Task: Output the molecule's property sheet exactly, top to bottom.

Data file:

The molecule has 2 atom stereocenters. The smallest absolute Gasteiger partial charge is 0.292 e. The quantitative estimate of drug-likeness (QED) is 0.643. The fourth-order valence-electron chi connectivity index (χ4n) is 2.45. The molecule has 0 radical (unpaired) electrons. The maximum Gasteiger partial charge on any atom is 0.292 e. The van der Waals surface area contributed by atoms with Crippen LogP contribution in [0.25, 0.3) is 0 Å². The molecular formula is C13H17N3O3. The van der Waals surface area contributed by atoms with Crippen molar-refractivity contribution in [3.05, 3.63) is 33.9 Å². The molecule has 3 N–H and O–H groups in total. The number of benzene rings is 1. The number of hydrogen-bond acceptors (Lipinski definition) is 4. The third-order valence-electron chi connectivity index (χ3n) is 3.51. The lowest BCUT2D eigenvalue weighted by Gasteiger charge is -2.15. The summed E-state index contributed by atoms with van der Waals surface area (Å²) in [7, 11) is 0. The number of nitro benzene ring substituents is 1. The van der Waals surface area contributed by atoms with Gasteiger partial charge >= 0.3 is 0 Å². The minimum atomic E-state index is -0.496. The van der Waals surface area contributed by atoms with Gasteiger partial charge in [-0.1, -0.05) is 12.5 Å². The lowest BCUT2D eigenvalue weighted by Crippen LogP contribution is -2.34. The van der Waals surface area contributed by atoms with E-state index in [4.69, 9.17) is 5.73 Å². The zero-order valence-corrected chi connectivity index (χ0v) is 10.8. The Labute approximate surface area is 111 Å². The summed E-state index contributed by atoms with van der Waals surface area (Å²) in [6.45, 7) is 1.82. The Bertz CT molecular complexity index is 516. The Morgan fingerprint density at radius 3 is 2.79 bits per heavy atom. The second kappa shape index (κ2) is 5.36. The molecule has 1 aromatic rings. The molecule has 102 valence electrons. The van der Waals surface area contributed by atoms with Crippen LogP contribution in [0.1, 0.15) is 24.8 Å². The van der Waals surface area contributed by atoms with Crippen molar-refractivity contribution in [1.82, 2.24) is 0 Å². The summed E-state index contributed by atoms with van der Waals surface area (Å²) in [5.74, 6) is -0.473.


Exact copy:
The molecule has 2 atom stereocenters. The smallest absolute Gasteiger partial charge is 0.292 e. The quantitative estimate of drug-likeness (QED) is 0.643. The fourth-order valence-electron chi connectivity index (χ4n) is 2.45. The molecule has 0 radical (unpaired) electrons. The maximum Gasteiger partial charge on any atom is 0.292 e. The van der Waals surface area contributed by atoms with Crippen LogP contribution in [0.25, 0.3) is 0 Å². The molecular formula is C13H17N3O3. The van der Waals surface area contributed by atoms with Crippen molar-refractivity contribution in [3.05, 3.63) is 33.9 Å². The molecule has 3 N–H and O–H groups in total. The number of benzene rings is 1. The number of hydrogen-bond acceptors (Lipinski definition) is 4. The third-order valence-electron chi connectivity index (χ3n) is 3.51. The lowest BCUT2D eigenvalue weighted by Gasteiger charge is -2.15. The summed E-state index contributed by atoms with van der Waals surface area (Å²) in [7, 11) is 0. The number of nitro benzene ring substituents is 1. The van der Waals surface area contributed by atoms with Gasteiger partial charge >= 0.3 is 0 Å². The minimum atomic E-state index is -0.496. The van der Waals surface area contributed by atoms with Gasteiger partial charge in [-0.1, -0.05) is 12.5 Å². The lowest BCUT2D eigenvalue weighted by Crippen LogP contribution is -2.34. The van der Waals surface area contributed by atoms with E-state index in [4.69, 9.17) is 5.73 Å². The zero-order valence-corrected chi connectivity index (χ0v) is 10.8. The Labute approximate surface area is 111 Å². The summed E-state index contributed by atoms with van der Waals surface area (Å²) in [6.45, 7) is 1.82. The Bertz CT molecular complexity index is 516. The Morgan fingerprint density at radius 3 is 2.79 bits per heavy atom. The second kappa shape index (κ2) is 5.36. The molecule has 1 aromatic rings. The molecule has 102 valence electrons. The van der Waals surface area contributed by atoms with Crippen LogP contribution in [0.1, 0.15) is 24.8 Å². The van der Waals surface area contributed by atoms with Crippen molar-refractivity contribution in [1.82, 2.24) is 0 Å². The summed E-state index contributed by atoms with van der Waals surface area (Å²) in [5.74, 6) is -0.473.